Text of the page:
Dignity and worth – or self destruction.

There is something incredibly beautiful and dignifying about the potential of a wholesome humanity. And there is nothing as ugly and soul destroying as when we lose our dignity and self worth.
 
Between the age of 17 and 30 I was a drunk. I had to drink. I could never stop at one. There were a number of reasons for my drinking; a lot had to do with self worth. A lot of it had to do with the deep sense of loneliness and isolation that pervaded me deep within – and that was counteracted with the comradeship down the pub.
 
The first few drinks would always settle my fears, allay my doubts, and give me dutch courage to be the first up on the dance floor, inviting a variety of girls to come and dance with me.
 
But by the end of the night I would be passed out in my own vomit. Or I would be scarred, bleeding, and angrily destructive having hurt myself, another person or been hurt through a fight of some description. One of my jobs involved my opening up the gates and buildings; and a number of times I was found hanging on the gate, passed out, or fumbling for the keys to open the lock. Another time I remember getting into the back seat of a car to come home, woke up with the urge to vomit, opened the car door to do so. I thought we were still in the RSL car park – but I had passed out, and instead we were going down a freeway doing 110kms an hour.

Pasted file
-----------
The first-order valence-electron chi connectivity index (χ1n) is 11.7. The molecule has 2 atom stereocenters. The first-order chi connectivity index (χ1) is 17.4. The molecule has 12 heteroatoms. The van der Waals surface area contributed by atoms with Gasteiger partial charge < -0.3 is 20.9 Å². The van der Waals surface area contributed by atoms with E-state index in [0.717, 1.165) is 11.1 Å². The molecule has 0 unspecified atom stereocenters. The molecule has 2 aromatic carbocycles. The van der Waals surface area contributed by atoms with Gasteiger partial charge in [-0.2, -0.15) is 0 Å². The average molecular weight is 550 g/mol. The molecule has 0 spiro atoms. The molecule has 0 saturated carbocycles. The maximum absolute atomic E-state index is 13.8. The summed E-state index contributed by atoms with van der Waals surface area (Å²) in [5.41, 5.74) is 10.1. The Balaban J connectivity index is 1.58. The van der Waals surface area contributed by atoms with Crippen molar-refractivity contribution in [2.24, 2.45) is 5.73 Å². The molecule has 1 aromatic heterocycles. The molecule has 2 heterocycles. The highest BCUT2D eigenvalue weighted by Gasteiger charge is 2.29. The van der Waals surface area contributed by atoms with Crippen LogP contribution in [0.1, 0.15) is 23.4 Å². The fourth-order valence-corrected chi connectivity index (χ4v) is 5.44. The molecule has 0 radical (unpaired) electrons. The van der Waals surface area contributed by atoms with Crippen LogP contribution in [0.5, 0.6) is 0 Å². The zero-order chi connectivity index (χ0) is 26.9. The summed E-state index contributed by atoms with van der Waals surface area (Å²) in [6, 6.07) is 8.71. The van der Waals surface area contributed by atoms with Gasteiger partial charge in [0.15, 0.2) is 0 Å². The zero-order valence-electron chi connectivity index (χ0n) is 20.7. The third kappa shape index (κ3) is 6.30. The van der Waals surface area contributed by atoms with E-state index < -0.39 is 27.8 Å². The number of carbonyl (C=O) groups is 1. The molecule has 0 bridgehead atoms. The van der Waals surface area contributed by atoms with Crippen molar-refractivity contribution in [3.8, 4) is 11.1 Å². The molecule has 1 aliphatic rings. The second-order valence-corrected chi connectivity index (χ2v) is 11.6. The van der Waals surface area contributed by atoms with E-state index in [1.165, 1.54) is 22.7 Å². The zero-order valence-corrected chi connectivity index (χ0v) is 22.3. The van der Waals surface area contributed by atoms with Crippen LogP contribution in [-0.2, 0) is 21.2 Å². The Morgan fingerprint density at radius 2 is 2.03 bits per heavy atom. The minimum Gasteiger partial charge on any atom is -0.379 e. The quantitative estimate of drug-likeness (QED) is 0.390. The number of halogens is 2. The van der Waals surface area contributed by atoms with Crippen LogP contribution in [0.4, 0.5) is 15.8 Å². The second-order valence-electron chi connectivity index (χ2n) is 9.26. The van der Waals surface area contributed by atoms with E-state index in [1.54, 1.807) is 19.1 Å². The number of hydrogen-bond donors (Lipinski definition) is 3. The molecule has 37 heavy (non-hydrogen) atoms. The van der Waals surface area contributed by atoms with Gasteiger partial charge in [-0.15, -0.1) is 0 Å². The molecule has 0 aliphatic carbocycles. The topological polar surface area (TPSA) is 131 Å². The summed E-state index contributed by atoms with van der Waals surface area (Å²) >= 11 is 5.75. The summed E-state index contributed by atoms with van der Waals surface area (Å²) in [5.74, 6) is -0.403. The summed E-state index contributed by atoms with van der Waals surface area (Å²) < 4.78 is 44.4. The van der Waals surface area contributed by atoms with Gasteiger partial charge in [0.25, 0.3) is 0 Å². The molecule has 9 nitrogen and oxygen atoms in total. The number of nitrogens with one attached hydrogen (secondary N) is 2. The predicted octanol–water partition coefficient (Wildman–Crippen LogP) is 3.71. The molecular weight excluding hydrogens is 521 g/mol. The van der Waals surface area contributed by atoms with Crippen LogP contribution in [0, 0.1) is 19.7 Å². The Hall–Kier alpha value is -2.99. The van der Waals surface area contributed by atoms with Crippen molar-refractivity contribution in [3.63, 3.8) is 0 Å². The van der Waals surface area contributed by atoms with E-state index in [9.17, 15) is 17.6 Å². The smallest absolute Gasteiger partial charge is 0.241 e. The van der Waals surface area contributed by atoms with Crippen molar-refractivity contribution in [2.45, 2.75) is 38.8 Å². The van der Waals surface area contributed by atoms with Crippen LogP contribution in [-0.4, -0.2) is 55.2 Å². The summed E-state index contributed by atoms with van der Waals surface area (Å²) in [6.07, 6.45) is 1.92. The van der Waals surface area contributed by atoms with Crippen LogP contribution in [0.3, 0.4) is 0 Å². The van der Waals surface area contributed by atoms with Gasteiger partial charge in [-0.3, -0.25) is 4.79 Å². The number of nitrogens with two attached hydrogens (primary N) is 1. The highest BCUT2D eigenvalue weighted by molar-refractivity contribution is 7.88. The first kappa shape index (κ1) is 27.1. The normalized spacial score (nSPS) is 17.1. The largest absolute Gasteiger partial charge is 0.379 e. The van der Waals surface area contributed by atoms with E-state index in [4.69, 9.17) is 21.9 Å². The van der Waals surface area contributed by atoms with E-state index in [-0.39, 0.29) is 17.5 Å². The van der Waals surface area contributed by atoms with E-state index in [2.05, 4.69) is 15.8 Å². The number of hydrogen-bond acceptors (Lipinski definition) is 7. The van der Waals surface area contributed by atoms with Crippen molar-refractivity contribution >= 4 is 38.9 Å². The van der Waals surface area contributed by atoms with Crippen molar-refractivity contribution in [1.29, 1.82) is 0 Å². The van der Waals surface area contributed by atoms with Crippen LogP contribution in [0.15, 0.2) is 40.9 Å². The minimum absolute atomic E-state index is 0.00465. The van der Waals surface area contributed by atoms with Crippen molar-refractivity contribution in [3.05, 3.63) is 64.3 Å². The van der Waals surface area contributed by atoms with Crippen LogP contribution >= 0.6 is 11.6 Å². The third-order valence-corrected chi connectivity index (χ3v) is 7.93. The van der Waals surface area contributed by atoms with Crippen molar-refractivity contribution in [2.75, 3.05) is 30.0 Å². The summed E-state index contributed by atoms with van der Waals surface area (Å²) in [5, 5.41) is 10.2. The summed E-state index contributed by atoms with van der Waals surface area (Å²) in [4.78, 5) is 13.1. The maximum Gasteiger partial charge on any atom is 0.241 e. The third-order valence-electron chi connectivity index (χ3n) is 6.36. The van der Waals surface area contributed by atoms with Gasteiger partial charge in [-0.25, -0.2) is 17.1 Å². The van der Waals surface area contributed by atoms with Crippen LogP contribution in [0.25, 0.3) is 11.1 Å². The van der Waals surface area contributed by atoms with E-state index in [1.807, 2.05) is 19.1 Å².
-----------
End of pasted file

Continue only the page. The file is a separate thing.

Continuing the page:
One one rare occasion I was the designated driver, and that night I didn’t drink. But the group of peeps I was with were doing so with vigor. One guy opened the back window, stuck his head out and vomited down the side of the car. The front passenger did the same, and the guy in the back said..”Hey, its starting to rain out here!”
 
And yet despite the headaches, feeling crap all the time, the promises to self to give up and not drink again – I could never break the cycle of self abuse that drinking caused me. Untill….
 
On the 9th of March, 1997 I was sitting in the back of St Mark’s Anglican Church, in Picton, NSW. I encountered God. His presence came over me with this incredible sense of experiencing God’s love, and I knew that Jesus was real, and that my sins were forgiven. And for the 1st time in 13 years, the thirst for alcohol was taken from me. It was gone.
 
Instead of having a thirst for what was causing me destruction; I was filled with a thirst for the things of God. And slowly God started filling me with a sense of dignity, worth, and a wholesomeness for life.

About Craig Benno

I'm an average aussie guy who has lived perhaps a not so average life.
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